The primary aim of a planning appeal will always be to overturn the decision of a local council. National statistics indicate that roughly 1 in 3 planning appeals are successful.

However, there are a number of other key benefits to submitting a planning appeal that you should consider.

The first of these is to gain some time. Most appeals take roughly 6 months to reach a decision and some take far longer. In certain cases, the additional time gained can be very valuable. For example, the council may have issued an enforcement notice requiring you to demolish a building or cease the use of a property. If you appeal that notice, you will not have to take any action until the appeal is determined. In the unfortunate event that the appeal is dismissed, you will still usually have gained at least 6 months’ additional use out of the site. This might include, for example, an additional 6 months’ worth of rental payments that you would not have received had you failed to appeal. 

The second of these is to narrow down – or confirm – the planning issues in hand. The Planning Inspectorate has greater authority than local councils. This means that a local council cannot overrule or act contrary to the recent judgements of an Inspector without very good reason. Consequently, the detailed decision letter of the Inspector can help you to prepare a revised planning application that your local council will approve. 

For example, your planning application may have been refused for 6 separate reasons. The Inspector might agree that 5 of these reasons are unfounded but proceed to dismiss the appeal for 1 reason only. Provided that reason is resolvable – e.g. with a revised design – your local council is highly likely to approve the revised application.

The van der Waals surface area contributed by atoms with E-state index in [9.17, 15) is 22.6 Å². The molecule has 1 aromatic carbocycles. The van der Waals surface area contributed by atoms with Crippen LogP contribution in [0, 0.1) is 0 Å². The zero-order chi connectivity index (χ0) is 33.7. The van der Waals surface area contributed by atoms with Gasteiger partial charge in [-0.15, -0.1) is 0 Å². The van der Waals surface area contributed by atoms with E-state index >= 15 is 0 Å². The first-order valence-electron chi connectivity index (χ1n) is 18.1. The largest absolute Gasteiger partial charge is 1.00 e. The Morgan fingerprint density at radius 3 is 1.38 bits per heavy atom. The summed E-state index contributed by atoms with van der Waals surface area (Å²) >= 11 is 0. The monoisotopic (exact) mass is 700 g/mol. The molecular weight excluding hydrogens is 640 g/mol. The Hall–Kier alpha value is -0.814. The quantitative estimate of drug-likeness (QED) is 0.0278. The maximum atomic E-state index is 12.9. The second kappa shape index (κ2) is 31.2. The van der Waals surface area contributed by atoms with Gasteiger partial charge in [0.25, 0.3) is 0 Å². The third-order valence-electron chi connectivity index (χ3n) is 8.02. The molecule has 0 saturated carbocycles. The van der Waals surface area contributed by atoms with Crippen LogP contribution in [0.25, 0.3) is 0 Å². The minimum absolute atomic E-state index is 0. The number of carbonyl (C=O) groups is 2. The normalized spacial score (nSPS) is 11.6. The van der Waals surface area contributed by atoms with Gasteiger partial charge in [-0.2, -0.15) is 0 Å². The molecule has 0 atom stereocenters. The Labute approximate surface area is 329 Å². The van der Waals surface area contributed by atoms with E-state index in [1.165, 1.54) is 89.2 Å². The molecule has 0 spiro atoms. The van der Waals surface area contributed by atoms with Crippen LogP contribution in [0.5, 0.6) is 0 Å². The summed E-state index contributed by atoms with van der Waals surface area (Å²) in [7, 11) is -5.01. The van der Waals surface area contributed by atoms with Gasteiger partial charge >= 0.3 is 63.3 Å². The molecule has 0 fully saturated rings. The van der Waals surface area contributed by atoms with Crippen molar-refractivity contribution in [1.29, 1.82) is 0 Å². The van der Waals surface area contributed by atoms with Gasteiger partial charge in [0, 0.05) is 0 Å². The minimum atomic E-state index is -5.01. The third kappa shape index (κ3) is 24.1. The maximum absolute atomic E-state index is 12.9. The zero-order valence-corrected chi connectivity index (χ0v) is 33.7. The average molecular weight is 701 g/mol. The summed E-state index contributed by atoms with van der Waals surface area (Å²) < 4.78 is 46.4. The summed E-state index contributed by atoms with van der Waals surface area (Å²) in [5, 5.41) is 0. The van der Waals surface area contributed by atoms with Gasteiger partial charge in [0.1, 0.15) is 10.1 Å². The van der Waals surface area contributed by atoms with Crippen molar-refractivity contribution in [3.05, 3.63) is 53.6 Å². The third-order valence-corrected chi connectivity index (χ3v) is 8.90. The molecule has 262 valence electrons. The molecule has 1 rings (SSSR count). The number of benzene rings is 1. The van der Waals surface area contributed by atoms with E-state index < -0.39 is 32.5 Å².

Similarly, the Inspector’s decision letter may firmly indicate that a different form of development would be acceptable. For example, they may agree with the council that the design of the new dwelling is inappropriate but make clear that this is only due to its 2 storey height. If you were then to go back to your local council with a similar design but brought down to 1 storey in height, they would have no legitimate design grounds to refuse it.


There is normally no fee to submit a planning appeal to the Planning Inspectorate. The only cost associated with most appeals is the fee paid to a consultant to prepare and manage it on your behalf. 

Send us details of your case here for a no-obligation, fixed-price quotation.

The only planning appeals that attract a submission fee are Grounds A enforcement appeals. Find out more about enforcement here:

You are always entitled to submit an appeal yourself, avoiding any cost. However, we would advise you to take a quick look at the above section – “How can Planning Direct assist with your appeal?” – if you are contemplating this option.

Where there is good cause, you can make a claim upon submission of your appeal for an “award of appeal costs”. If your claim is successful, your local council will be required to pay all or part of your appeal costs. Your appeal costs cover only the expenses associated with the submission of your appeal – normally the fee paid to your planning consultant. There is no potential to recover money spent before the appeal. 

Appeal costs are only awarded in very limited circumstances. If we think you have a good chance of recovering your appeal costs, we’ll discuss this option with you when we first take on your appeal. You can find out more about applying for an award of appeal costs using the button below.

Award of costs

Award of costs


How long an appeal takes will be influenced firstly by how long it takes for a suitable Inspector to become available in your local area. If your appeal is specialised (e.g. it concerns matters of heritage significance such as works to a listed building) or there is a large local caseload (e.g. inner London), the wait will be longer. 

The below timeframes are intended to give you a general indication of roughly how long each type of planning appeal takes. They are based on statistics published by the Planning Inspectorate, supplemented by our own knowledge and experience. Please take them with a pinch of salt!

Appeal durations

Back to top